Trump Casts Long Shadow at Buoyant Putin's Geopolitical Show
(Bloomberg) -- President Vladimir Putin scored a major victory by luring leaders from China, Japan and France to his annual economic showcase. But even with the most powerful lineup ever, the conversation kept coming back to one man who wasn’t there: Donald Trump.
For more than two hours, Putin and his fellow panelists in St. Petersburg -- Japanese Prime Minister Shinzo Abe, French President Emmanuel Macron, China’s Vice President Wang Qishan and IMF chief Christine Lagarde -- voiced concerns over the erosion of trust and the specter of a global crisis brought on by Trump’s disruptions. They cited the U.S. president’s threats to start trade wars with Europe and China and his withdrawal from the Iran nuclear deal, the Paris Climate Accord and the Trans-Pacific Partnership.
The “darkest cloud” on the economic horizon is the “determination of some to actually rock the system,” Lagarde said, prompting Wang, a new point-man for Chinese foreign policy, to agree. “Politicizing economic and trade issues, and brandishing economic sanctions, are bound to damage the trust of others,” he said.
Kremlin officials hailed the top-level turnout as a triumph for Putin’s efforts to break out of Western-imposed isolation over the Ukraine conflict and Russia’s alleged election meddling. At times, the panel resembled a group-therapy session -- but it didn’t yield a remedy for the source of anxiety: Trump.
Just as Macron was explaining why he failed to convince Trump not to back out of the Iran deal, Trump underscored the unpredictability that the French leader was complaining about --- by suggesting he may un-cancel his canceled summit with North Korea.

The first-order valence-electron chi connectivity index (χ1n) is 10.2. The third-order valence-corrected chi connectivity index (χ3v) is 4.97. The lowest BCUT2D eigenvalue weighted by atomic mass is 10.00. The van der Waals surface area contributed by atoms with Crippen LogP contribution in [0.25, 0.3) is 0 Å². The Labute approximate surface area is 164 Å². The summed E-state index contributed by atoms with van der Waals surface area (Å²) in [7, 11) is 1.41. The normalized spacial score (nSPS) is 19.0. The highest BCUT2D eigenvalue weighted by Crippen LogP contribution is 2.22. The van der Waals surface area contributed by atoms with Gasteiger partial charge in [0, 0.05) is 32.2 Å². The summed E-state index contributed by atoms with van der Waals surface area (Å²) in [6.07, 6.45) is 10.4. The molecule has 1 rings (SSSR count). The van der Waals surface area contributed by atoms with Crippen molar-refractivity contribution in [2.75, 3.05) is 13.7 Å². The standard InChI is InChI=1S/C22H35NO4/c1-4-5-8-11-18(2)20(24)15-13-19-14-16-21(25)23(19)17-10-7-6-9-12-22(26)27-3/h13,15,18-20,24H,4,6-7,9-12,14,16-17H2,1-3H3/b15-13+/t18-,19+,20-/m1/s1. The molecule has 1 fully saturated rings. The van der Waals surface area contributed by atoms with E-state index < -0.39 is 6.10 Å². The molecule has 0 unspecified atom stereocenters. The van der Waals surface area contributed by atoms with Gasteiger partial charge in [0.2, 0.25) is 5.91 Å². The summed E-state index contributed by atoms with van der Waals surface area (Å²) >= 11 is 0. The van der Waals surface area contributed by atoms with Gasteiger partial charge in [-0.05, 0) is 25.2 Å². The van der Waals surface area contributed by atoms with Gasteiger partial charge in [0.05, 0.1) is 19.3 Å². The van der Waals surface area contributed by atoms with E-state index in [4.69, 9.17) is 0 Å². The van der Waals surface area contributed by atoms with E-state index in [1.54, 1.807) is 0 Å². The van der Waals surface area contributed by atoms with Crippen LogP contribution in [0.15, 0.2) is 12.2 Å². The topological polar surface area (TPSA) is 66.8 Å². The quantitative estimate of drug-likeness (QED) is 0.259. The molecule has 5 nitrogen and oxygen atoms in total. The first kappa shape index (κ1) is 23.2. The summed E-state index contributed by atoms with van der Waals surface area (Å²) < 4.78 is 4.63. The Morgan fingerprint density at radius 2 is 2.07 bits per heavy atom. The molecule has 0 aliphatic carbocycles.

On Iran, Putin, who’s dealing with increasingly onerous sanctions of his own, said it’s “unacceptable” that the U.S. can get away with fining French and Japanese banks for working with the Islamic Republic when the country is complying with all of its commitments.
“The free market and fair competition are being squeezed by confiscations, restrictions, sanctions,” Putin said. “There are various terms but the meaning is the same -- they’ve become an official part of the trade policy of certain countries.”
Trump angered world powers this month by backing out of the 2015 Iran nuclear accord. The other participants -- France, Russia, China, Germany and the U.K. -- are now trying to salvage it. Putin compared U.S. sanctions policy to playing soccer by the rules of judo, a martial art he’s mastered.
“What results is neither soccer nor judo but chaos,” Putin said.
Putin, who just won another six-year term, said there’s no way to plan anything with the U.S. if every new administration decides to revise agreements. The “spiral” of U.S. penalties is targeting “an ever larger number of countries and companies,” undermining “the current world order,” he said.
Macron, a 40-year-old former banker who was born just as Putin was starting his KGB career, replied: “I fully share your point of view.”
“We need a strong partnership,” Macron said in front of an audience of some 1,500 delegates, looking directly at Putin. “That’s why we need to anchor Russia to Europe.”
Macron and German Chancellor Angela Merkel, who flew to Putin’s summer residence on the Black Sea for talks last week, appear to be in lockstep on Russia. Macron told a French newspaper he wants “a strategic and historic dialogue” with Putin, while a senior German official said detente with Russia is now a core policy objective.
Even as the European leaders remain at odds with Putin over Ukraine, Syria and other issues, the Iran crisis is pushing them closer together. At the same time, Merkel’s ties with Trump are deteriorating, as the U.S. threatens to punish German companies involved in building a new pipeline for Russian gas under the Baltic Sea.
The panel had its prickly moments. After Putin suggested that Europe depended on the U.S. for its security, and told Macron there was “no need to worry” because Russia would help, the French president shot back: “I’m not afraid, because France has an army that knows how to protect itself.”
But Russia’s leader was clearly in a buoyant mood at the glitzy exposition center built specifically to host the event in his hometown. He deflected a question from the moderator, Bloomberg Editor-in-Chief John Micklethwait, suggesting he was involved in Trump’s election campaign.
“Look, a provocateur,” Putin said..
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